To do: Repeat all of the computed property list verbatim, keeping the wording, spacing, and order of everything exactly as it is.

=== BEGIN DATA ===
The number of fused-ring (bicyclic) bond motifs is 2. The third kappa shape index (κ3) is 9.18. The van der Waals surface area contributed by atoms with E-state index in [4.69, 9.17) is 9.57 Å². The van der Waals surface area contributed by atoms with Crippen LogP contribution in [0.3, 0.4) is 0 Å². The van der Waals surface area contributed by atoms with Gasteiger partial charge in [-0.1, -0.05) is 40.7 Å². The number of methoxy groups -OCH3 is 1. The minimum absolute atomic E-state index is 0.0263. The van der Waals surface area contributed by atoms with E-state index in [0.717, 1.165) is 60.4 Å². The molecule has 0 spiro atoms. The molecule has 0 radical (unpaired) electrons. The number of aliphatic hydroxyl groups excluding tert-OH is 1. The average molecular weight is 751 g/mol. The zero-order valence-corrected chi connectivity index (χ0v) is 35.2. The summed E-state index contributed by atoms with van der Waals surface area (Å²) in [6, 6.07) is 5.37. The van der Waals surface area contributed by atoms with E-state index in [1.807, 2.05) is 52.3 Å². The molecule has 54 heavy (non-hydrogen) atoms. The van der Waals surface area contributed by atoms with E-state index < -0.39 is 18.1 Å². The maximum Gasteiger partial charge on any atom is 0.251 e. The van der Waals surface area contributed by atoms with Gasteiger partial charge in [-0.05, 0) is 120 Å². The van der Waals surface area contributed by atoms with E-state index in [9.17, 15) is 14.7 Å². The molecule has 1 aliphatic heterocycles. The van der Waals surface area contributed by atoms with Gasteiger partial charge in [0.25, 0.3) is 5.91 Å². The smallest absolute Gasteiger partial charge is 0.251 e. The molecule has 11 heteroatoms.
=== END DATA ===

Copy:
The number of fused-ring (bicyclic) bond motifs is 2. The third kappa shape index (κ3) is 9.18. The van der Waals surface area contributed by atoms with E-state index in [4.69, 9.17) is 9.57 Å². The van der Waals surface area contributed by atoms with Crippen LogP contribution in [0.3, 0.4) is 0 Å². The van der Waals surface area contributed by atoms with Gasteiger partial charge in [-0.1, -0.05) is 40.7 Å². The number of methoxy groups -OCH3 is 1. The minimum absolute atomic E-state index is 0.0263. The van der Waals surface area contributed by atoms with E-state index in [0.717, 1.165) is 60.4 Å². The molecule has 0 spiro atoms. The molecule has 0 radical (unpaired) electrons. The number of aliphatic hydroxyl groups excluding tert-OH is 1. The average molecular weight is 751 g/mol. The zero-order valence-corrected chi connectivity index (χ0v) is 35.2. The summed E-state index contributed by atoms with van der Waals surface area (Å²) in [6, 6.07) is 5.37. The van der Waals surface area contributed by atoms with E-state index in [1.807, 2.05) is 52.3 Å². The molecule has 54 heavy (non-hydrogen) atoms. The van der Waals surface area contributed by atoms with E-state index < -0.39 is 18.1 Å². The maximum Gasteiger partial charge on any atom is 0.251 e. The van der Waals surface area contributed by atoms with Gasteiger partial charge in [-0.05, 0) is 120 Å². The van der Waals surface area contributed by atoms with E-state index in [9.17, 15) is 14.7 Å². The molecule has 1 aliphatic heterocycles. The van der Waals surface area contributed by atoms with Gasteiger partial charge in [0.25, 0.3) is 5.91 Å². The smallest absolute Gasteiger partial charge is 0.251 e. The molecule has 11 heteroatoms.